Newbie brooder suggestions

Discussion in 'Raising Baby Chicks' started by ImNotYogi, Dec 8, 2014.

  1. ImNotYogi

    ImNotYogi Chillin' With My Peeps

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    Hi, everyone. My name is Liam and I've must have gone through a million threads before finally joining. I've ordered some chicks from McMurray for an April arrival (though I'm considering canceling and buying locally/in a NC). In either case I started working on the brooder recently. I know the general rule of them of sq ft per bird, especially if theyre kept in longer. One section is 2.5x2.5 and the other is 4x4. At the moment, the plan is to get a few speckled sussex, silver and golden laced wyandottes, easter eggers, and delawares. The square footage is a little smaller than what the number of birds require (not counting any additional chicks McMurray throws in atop the 15 min). I'm wondering if anyone with a similar mix of breeds did okay with similar sized brooder. Or if I'm having beginner paranoia. I want to stop any potential issuea asap.

    Thanks for any advice
     
  2. Folly's place

    Folly's place Chicken Obsessed

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    It's a start; just have your coop and run ready VERY SOON after they arrive. Mine start either in a big stock tank, or a couple of big dog crates, and move to their coop space when I think it's time. I've been happy with the MMcM birds, and have always gotten batches of 25 to 50, to split with friends. They have been really accurate sexing the baby chicks, and I get them vaccinated for Marek's disease too. Enjoy!!! Mary
     
  3. ImNotYogi

    ImNotYogi Chillin' With My Peeps

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    Dec 8, 2014
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    Thanks for the reply. I'm getting materials for the coop and will have it done before the arrive. Or within the week of arrival. Im hoping to put them out sooner than 6 weeks or so. Up until last year the winters here have been pretty mild. So we'll see. The coop I'm planning will be an elevated 8x8 in a 30x30 run.
     
  4. aart

    aart Chicken Juggler! Premium Member

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    My Coop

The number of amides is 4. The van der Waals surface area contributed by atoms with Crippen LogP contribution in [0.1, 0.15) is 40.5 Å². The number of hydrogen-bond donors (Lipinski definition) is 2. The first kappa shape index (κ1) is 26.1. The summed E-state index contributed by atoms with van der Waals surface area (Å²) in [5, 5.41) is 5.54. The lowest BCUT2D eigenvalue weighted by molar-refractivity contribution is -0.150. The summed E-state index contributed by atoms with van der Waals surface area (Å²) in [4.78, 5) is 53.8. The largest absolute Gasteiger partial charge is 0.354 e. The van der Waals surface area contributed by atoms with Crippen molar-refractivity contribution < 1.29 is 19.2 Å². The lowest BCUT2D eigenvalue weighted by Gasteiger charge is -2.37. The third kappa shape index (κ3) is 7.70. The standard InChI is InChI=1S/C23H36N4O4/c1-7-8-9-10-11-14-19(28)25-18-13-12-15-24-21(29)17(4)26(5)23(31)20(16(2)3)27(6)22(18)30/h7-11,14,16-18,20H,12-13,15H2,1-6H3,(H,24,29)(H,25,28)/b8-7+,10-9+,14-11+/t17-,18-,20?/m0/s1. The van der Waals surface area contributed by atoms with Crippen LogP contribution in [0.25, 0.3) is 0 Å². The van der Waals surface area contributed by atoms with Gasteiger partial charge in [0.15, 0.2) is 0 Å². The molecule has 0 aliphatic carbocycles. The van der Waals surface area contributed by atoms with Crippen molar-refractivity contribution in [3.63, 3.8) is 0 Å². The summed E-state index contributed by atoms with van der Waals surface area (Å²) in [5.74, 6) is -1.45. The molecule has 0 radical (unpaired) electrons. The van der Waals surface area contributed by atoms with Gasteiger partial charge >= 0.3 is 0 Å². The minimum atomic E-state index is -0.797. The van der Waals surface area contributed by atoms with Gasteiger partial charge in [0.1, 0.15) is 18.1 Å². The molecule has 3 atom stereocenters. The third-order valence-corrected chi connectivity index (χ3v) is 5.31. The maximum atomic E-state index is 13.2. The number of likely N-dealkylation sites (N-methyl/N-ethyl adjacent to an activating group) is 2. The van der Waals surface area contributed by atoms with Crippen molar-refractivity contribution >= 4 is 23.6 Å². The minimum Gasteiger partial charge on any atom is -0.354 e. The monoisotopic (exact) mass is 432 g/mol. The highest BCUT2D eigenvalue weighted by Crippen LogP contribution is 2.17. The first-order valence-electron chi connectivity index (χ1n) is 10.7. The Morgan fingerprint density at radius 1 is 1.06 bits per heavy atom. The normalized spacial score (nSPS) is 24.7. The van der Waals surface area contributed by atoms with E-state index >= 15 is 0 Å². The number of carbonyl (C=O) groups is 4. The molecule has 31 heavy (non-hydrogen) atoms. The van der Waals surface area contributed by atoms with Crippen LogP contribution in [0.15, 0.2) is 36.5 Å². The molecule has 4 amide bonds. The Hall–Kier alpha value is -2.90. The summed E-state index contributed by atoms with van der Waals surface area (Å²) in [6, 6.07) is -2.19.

2.5x2.5 is ok for the first week probably...then you're going to want to open up the 4x4 part.
    They get big fast!

    Keep your chick heat to a minimum so they feather out faster and you can get them outside into the coop sooner.


    Here's my notes on heating chicks, maybe some of them will help you out:

    They need to be pretty warm(~85F on the brooder floor right under the lamp) for the first day or two, especially if they have been shipped, until they get to eating, drinking and moving around well. But after that it's best to keep them as cool as possible for optimal feather growth and quicker integration to outside temps. A lot of chick illnesses are attributed to too warm of a brooder.

    The best indicator of heat levels is to watch their behavior:
    If they are huddled/piled up right under the lamp and cheeping very loudly, they are too cold.
    If they are spread out on the absolute edges of the brooder as far from the lamp as possible, panting and/or cheeping very loudly, they are too hot.
    If they sleep around the edge of the lamp calmly just next to each other and spend time running all around the brooder they are juuuust right!

    The lamp is best at one end of the brooder with food/water at the other cooler end of the brooder, so they can get away from the heat or be under it as needed. Wattage of 'heat' bulb depends on size of brooder and ambient temperature of room brooder is in. Regular incandescent bulbs can be used, you might not need a 'heat bulb'. You can get red colored incandescent bulbs at a reptile supply source. A dimmer extension cord is an excellent way to adjust the output of the bulb to change the heat without changing the height of the lamp.

    Or there are a variety of purchased or DIY 'heat plates' that can be used in place of a light, which is nice to get them used to it being dark and sleeping at night after the first day or two.
     

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